George RR Martin's New Book, Fire and Blood, Is Getting Some Seriously Mixed Reviews

Jason Merritt, Getty Images
Jason Merritt, Getty Images

Many fans of George RR Martin's A Song of Ice and Fire series, a.k.a. the books that inspired HBO's smash hit Game of Thrones, were extremely peeved the acclaimed author was taking time to write a companion book, Fire and Blood, instead of finishing up the next book in the series, The Winds of Winter. But a new George RR Martin book is still a new George RR Martin book, and Fire and Bloodhas seen some brisk sales—even if the reviews have been rather mixed.

Let's start with the positive: The Sunday Times published a review in which it declared the book "a masterpiece of popular historical fiction." Writer Dan Jones wrote that, "Martin is an avid consumer and regurgitator of history: his Westeros writing pulses with influences from Plantagenet-era Britain and beyond." However, the critic does recognize the book itself is "a piece of epic procrastination."

Writing for The Times, critic Hugo Rifkind wasn't quite as kind:

"Essentially, it is all one long synopsis for about 50 books that he will never get around to writing, which itself has only been written because he can’t get around to writing the other two Game of Thrones books that his fans are waiting for. Worse still, after a doorstop of a thing, we’re still a century and a half short of GoT even beginning, which means there’s another volume of this interminable, self-indulgent crap to come."

Ouch.

Publishers Weekly didn't mince words either, writing: "Martin’s evocative storytelling style and gift for gripping narrative are mostly absent from this dry history. Fans hungry for the next Song of Ice and Fire novel will find this volume whets, but does not satisfy, their appetites."

We're sure Martin's writing is on par with his previous books, but it's just the content that people don't want. All we can really hope for moving forward is that the author is motivated to continue writing The Winds of Winter. In the meantime, if you want to form your own opinion, Fire and Blood is out now.

12 Surprising Facts About Evelyn Waugh

Hulton Archive/Getty Images
Hulton Archive/Getty Images

Evelyn Waugh was one of the most prolific writers of the 20th century. From his early satires, like Decline and Fall, to his more serious works, like Brideshead Revisited, Waugh is beloved by both literary critics and readers. But many readers don’t know much about Evelyn Waugh, the man, who was born in London in 1903. Here are 12 facts about his colorful life and work.

1. Evelyn Waugh's first name caused confusion.

Waugh was often mistaken in print for a woman, thanks to his first name. In 2016, a TIME poll even named him the 97th "most read female author in college classes," a mistake that inevitably went viral.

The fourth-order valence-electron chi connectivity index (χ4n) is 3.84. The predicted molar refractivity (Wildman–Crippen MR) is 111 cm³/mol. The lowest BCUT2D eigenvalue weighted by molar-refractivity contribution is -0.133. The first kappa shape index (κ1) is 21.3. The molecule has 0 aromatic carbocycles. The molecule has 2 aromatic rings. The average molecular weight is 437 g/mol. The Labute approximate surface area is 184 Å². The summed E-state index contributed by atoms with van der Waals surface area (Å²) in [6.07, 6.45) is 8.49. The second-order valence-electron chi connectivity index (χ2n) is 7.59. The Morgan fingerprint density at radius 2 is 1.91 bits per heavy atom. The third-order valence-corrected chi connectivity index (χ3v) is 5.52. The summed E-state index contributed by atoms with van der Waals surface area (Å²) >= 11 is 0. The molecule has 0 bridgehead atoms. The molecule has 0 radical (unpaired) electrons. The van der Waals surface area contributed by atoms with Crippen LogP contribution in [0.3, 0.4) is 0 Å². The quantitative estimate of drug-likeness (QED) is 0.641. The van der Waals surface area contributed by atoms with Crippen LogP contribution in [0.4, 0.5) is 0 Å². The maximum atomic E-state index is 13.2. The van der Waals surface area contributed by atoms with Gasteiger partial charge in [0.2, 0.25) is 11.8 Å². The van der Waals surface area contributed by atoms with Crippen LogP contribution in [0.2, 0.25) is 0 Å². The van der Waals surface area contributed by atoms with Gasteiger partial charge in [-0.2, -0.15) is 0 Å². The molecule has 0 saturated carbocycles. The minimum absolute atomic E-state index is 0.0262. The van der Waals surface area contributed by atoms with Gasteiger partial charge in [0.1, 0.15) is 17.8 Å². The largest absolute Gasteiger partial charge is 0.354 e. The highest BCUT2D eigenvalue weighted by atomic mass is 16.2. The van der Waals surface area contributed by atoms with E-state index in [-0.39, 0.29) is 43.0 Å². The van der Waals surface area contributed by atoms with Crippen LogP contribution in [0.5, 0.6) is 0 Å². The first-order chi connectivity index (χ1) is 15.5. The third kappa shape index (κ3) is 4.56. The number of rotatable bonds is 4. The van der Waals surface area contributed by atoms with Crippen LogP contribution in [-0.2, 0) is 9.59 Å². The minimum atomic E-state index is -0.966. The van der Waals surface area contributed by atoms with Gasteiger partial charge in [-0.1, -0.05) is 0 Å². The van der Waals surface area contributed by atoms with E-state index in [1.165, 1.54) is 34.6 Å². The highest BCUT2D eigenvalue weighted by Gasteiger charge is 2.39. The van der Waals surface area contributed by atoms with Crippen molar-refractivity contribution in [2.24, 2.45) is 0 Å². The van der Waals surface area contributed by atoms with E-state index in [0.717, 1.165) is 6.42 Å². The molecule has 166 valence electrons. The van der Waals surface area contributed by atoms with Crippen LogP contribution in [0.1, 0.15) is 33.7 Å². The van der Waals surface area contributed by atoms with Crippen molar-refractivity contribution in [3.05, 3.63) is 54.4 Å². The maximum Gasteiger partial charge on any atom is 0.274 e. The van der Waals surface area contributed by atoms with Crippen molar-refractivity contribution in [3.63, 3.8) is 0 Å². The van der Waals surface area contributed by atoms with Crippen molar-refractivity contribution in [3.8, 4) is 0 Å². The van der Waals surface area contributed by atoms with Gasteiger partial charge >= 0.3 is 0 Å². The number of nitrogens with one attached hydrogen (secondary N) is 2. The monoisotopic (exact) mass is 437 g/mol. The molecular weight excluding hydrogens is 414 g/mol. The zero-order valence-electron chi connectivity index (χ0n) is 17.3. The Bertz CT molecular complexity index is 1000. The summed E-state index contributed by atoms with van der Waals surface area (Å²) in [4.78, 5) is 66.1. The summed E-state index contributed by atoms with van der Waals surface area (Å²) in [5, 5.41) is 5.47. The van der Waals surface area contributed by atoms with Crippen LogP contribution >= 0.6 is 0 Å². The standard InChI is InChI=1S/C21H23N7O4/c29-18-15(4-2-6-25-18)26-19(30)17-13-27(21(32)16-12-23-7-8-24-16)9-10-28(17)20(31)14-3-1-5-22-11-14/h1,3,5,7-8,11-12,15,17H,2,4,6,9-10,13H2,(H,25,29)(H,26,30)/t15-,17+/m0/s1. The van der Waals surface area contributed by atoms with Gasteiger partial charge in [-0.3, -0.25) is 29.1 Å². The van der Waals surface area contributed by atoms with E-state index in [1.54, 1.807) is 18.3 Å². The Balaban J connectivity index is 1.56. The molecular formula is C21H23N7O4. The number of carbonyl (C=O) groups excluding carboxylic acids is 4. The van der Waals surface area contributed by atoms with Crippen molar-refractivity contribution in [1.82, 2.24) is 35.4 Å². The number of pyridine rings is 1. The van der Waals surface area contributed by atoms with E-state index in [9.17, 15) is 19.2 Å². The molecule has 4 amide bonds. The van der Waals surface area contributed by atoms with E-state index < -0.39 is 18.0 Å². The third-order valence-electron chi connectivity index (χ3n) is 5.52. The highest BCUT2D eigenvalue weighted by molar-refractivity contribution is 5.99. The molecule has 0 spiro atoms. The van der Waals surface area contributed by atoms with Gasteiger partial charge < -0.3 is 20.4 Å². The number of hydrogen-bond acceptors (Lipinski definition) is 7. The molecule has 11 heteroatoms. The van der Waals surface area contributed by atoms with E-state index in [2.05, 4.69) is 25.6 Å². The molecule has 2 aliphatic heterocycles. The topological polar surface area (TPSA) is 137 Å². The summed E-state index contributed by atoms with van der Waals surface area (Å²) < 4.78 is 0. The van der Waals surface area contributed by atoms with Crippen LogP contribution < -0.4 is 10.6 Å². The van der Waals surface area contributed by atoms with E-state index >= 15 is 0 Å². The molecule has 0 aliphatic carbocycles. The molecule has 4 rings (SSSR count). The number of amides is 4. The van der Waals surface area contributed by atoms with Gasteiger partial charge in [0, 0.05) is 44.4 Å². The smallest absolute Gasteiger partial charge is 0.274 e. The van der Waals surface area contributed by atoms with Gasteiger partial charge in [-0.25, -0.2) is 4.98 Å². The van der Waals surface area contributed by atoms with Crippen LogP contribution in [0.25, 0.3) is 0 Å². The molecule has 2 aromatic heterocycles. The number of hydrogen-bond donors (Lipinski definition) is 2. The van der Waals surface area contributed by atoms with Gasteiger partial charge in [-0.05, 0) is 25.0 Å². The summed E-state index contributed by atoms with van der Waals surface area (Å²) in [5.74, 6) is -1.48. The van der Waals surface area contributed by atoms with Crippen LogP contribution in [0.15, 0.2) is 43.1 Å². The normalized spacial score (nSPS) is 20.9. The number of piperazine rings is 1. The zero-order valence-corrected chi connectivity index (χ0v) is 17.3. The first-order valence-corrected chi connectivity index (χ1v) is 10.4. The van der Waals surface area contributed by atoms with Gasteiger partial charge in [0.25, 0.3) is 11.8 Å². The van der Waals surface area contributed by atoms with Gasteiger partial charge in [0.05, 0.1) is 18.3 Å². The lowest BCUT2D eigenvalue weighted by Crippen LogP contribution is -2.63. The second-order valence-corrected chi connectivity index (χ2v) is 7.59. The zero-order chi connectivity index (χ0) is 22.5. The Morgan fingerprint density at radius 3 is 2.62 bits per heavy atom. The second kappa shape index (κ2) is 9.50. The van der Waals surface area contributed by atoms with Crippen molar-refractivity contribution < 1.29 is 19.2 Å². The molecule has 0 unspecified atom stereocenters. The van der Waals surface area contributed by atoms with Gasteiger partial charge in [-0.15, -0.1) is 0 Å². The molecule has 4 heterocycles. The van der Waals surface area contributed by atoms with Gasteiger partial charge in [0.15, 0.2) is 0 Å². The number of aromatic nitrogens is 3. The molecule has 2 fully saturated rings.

This wasn’t even the strangest incident. When Waugh arrived in Abyssinia (now Ethiopia and Eritrea) in the 1930s, on assignment from the Daily Mail, he found that the Italian military's occupation of the city of Asmara had resulted in a population of seven white women and 60,000 men. Waugh's Italian host was ecstatic to hear about the arrival of the female-sounding Evelyn Waugh, and raced to the airport with a bouquet of flowers—and was sorely disappointed. Ironically, Waugh's given first name was Arthur (Evelyn was one of his middle names).

2. Evelyn Waugh’s first wife was also named Evelyn.

Waugh married Evelyn Gardner, an aristocratic socialite, in June 1928 despite the objections of her family; they thought Waugh lacked ambition and direction. Their friends called them He-Evelyn and She-Evelyn. The marriage broke down a year later, however, when Gardner had an affair with their mutual friend, John Heygate, and eventually left Waugh for him. In 1936, Waugh had his first marriage annulled and married Gardner’s cousin, Laura Herbert, in 1937. They had seven children.

3. Evelyn Waugh was incredibly old-fashioned.

According to NBC producer Edwin Newman, who filmed a TV interview with Waugh in 1956, the novelist wished he had been born 200 or 300 years earlier. He loathed the modern world and its technology; he refused to fly in a plane or learn to how to drive a car. He resisted using the telephone in favor of writing letters, which he did with an old-fashioned pen dipped in ink. His quirky eccentricity informed his conservative political leanings and his opposition to reforms in the Catholic Church, of which he was a devout convert.

4. Evelyn Waugh's brother wrote a bestselling novel at age 17.

Alec Waugh, Evelyn's older brother, wrote the semi-autobiographical novel The Loom of Youth based on his time at the elite Sherborne School, a boarding school in Dorset. The novel was incredibly controversial for its time—it depicted homosexual relationships between students as well as hypocrisies and prejudices in the school system—and it was also an immediate success when it was published in 1917. Alec was then fighting as part of the British army in World War I.

The Loom of Youth hit close enough to the truth that Sherborne's headmaster wrote to Alec and accused him of libel. He also told Alec that he was being expelled from the Old Shirburnian Society, a private organization for former Sherborne students; he remains the only student to have ever been booted from it.